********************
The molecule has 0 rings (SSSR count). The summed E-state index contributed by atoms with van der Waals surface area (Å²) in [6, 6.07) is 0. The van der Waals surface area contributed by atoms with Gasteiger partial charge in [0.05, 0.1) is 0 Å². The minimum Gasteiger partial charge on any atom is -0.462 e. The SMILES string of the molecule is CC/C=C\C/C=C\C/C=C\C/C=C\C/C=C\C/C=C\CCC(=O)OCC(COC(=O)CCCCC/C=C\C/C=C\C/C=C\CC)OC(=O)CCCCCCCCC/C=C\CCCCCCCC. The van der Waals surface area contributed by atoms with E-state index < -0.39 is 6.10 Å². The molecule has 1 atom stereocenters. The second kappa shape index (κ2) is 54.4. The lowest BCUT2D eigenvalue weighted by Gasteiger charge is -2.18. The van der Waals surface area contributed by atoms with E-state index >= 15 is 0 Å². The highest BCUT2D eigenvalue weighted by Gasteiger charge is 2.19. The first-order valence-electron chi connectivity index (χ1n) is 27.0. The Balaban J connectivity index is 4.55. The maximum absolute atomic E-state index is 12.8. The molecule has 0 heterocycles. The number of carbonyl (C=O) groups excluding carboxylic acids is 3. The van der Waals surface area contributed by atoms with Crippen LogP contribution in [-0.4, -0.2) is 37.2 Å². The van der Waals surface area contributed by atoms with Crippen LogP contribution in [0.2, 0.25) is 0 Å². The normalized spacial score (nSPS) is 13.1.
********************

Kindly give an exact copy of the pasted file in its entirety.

The molecule has 0 rings (SSSR count). The summed E-state index contributed by atoms with van der Waals surface area (Å²) in [6, 6.07) is 0. The van der Waals surface area contributed by atoms with Gasteiger partial charge in [0.05, 0.1) is 0 Å². The minimum Gasteiger partial charge on any atom is -0.462 e. The SMILES string of the molecule is CC/C=C\C/C=C\C/C=C\C/C=C\C/C=C\C/C=C\CCC(=O)OCC(COC(=O)CCCCC/C=C\C/C=C\C/C=C\CC)OC(=O)CCCCCCCCC/C=C\CCCCCCCC. The van der Waals surface area contributed by atoms with E-state index < -0.39 is 6.10 Å². The molecule has 1 atom stereocenters. The second kappa shape index (κ2) is 54.4. The lowest BCUT2D eigenvalue weighted by Gasteiger charge is -2.18. The van der Waals surface area contributed by atoms with E-state index >= 15 is 0 Å². The highest BCUT2D eigenvalue weighted by Gasteiger charge is 2.19. The first-order valence-electron chi connectivity index (χ1n) is 27.0. The Balaban J connectivity index is 4.55. The maximum absolute atomic E-state index is 12.8. The molecule has 0 heterocycles. The number of carbonyl (C=O) groups excluding carboxylic acids is 3. The van der Waals surface area contributed by atoms with Crippen LogP contribution in [-0.4, -0.2) is 37.2 Å². The van der Waals surface area contributed by atoms with Crippen LogP contribution in [0.2, 0.25) is 0 Å². The normalized spacial score (nSPS) is 13.1.